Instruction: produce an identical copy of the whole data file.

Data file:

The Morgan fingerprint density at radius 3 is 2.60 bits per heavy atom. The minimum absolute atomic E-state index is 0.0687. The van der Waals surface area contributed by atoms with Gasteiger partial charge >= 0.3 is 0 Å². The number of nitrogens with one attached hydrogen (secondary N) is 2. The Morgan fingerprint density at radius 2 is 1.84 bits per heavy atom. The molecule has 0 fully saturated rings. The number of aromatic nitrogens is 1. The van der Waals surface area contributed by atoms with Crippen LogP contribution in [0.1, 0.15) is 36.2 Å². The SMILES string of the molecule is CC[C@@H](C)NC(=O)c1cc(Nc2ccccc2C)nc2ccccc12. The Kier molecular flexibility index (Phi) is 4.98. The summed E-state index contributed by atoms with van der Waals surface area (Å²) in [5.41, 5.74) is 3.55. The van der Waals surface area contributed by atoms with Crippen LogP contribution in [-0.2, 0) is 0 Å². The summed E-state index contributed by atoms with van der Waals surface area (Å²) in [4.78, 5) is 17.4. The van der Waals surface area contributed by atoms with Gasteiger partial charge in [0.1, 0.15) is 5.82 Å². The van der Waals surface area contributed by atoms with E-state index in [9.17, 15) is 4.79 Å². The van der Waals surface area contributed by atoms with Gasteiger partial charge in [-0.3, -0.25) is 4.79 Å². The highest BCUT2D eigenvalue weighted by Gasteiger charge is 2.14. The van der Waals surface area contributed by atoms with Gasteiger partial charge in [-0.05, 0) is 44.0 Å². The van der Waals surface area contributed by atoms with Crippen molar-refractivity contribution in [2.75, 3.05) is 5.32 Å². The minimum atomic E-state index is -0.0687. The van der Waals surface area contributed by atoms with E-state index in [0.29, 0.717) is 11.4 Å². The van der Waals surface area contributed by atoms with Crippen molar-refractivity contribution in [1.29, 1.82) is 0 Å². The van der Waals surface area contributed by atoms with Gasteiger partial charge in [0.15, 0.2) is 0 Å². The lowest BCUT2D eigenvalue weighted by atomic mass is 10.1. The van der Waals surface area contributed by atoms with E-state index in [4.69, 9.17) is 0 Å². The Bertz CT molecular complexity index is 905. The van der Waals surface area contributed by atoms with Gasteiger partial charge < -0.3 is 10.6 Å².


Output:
The Morgan fingerprint density at radius 3 is 2.60 bits per heavy atom. The minimum absolute atomic E-state index is 0.0687. The van der Waals surface area contributed by atoms with Gasteiger partial charge >= 0.3 is 0 Å². The number of nitrogens with one attached hydrogen (secondary N) is 2. The Morgan fingerprint density at radius 2 is 1.84 bits per heavy atom. The molecule has 0 fully saturated rings. The number of aromatic nitrogens is 1. The van der Waals surface area contributed by atoms with Crippen LogP contribution in [0.1, 0.15) is 36.2 Å². The SMILES string of the molecule is CC[C@@H](C)NC(=O)c1cc(Nc2ccccc2C)nc2ccccc12. The Kier molecular flexibility index (Phi) is 4.98. The summed E-state index contributed by atoms with van der Waals surface area (Å²) in [5.41, 5.74) is 3.55. The van der Waals surface area contributed by atoms with Crippen LogP contribution in [-0.2, 0) is 0 Å². The summed E-state index contributed by atoms with van der Waals surface area (Å²) in [4.78, 5) is 17.4. The van der Waals surface area contributed by atoms with Gasteiger partial charge in [0.1, 0.15) is 5.82 Å². The van der Waals surface area contributed by atoms with E-state index in [9.17, 15) is 4.79 Å². The van der Waals surface area contributed by atoms with Gasteiger partial charge in [-0.3, -0.25) is 4.79 Å². The highest BCUT2D eigenvalue weighted by Gasteiger charge is 2.14. The van der Waals surface area contributed by atoms with Gasteiger partial charge in [-0.05, 0) is 44.0 Å². The van der Waals surface area contributed by atoms with Crippen molar-refractivity contribution in [2.75, 3.05) is 5.32 Å². The minimum atomic E-state index is -0.0687. The van der Waals surface area contributed by atoms with E-state index in [0.29, 0.717) is 11.4 Å². The van der Waals surface area contributed by atoms with Crippen molar-refractivity contribution in [1.29, 1.82) is 0 Å². The van der Waals surface area contributed by atoms with Gasteiger partial charge in [0.15, 0.2) is 0 Å². The lowest BCUT2D eigenvalue weighted by atomic mass is 10.1. The van der Waals surface area contributed by atoms with E-state index in [4.69, 9.17) is 0 Å². The Bertz CT molecular complexity index is 905. The van der Waals surface area contributed by atoms with Gasteiger partial charge < -0.3 is 10.6 Å².